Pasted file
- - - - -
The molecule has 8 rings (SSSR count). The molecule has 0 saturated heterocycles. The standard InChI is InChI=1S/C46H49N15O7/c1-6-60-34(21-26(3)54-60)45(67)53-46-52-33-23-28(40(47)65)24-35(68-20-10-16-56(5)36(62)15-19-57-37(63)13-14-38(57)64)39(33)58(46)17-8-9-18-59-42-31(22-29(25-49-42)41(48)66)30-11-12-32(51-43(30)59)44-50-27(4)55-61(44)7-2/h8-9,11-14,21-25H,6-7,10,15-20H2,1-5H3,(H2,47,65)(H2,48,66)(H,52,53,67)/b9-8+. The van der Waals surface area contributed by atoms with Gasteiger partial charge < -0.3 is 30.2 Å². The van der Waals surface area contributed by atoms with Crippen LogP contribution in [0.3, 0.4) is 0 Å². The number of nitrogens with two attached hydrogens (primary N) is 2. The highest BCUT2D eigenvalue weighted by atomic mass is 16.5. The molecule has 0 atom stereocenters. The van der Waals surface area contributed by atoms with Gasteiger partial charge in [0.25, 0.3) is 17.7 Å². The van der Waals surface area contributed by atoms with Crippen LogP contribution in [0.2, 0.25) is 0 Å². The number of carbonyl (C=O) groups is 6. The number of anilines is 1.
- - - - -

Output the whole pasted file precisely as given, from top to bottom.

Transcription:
The molecule has 8 rings (SSSR count). The molecule has 0 saturated heterocycles. The standard InChI is InChI=1S/C46H49N15O7/c1-6-60-34(21-26(3)54-60)45(67)53-46-52-33-23-28(40(47)65)24-35(68-20-10-16-56(5)36(62)15-19-57-37(63)13-14-38(57)64)39(33)58(46)17-8-9-18-59-42-31(22-29(25-49-42)41(48)66)30-11-12-32(51-43(30)59)44-50-27(4)55-61(44)7-2/h8-9,11-14,21-25H,6-7,10,15-20H2,1-5H3,(H2,47,65)(H2,48,66)(H,52,53,67)/b9-8+. The van der Waals surface area contributed by atoms with Gasteiger partial charge < -0.3 is 30.2 Å². The van der Waals surface area contributed by atoms with Crippen LogP contribution in [0.3, 0.4) is 0 Å². The number of nitrogens with two attached hydrogens (primary N) is 2. The highest BCUT2D eigenvalue weighted by atomic mass is 16.5. The molecule has 0 atom stereocenters. The van der Waals surface area contributed by atoms with Gasteiger partial charge in [0.25, 0.3) is 17.7 Å². The van der Waals surface area contributed by atoms with Crippen LogP contribution in [0.2, 0.25) is 0 Å². The number of carbonyl (C=O) groups is 6. The number of anilines is 1.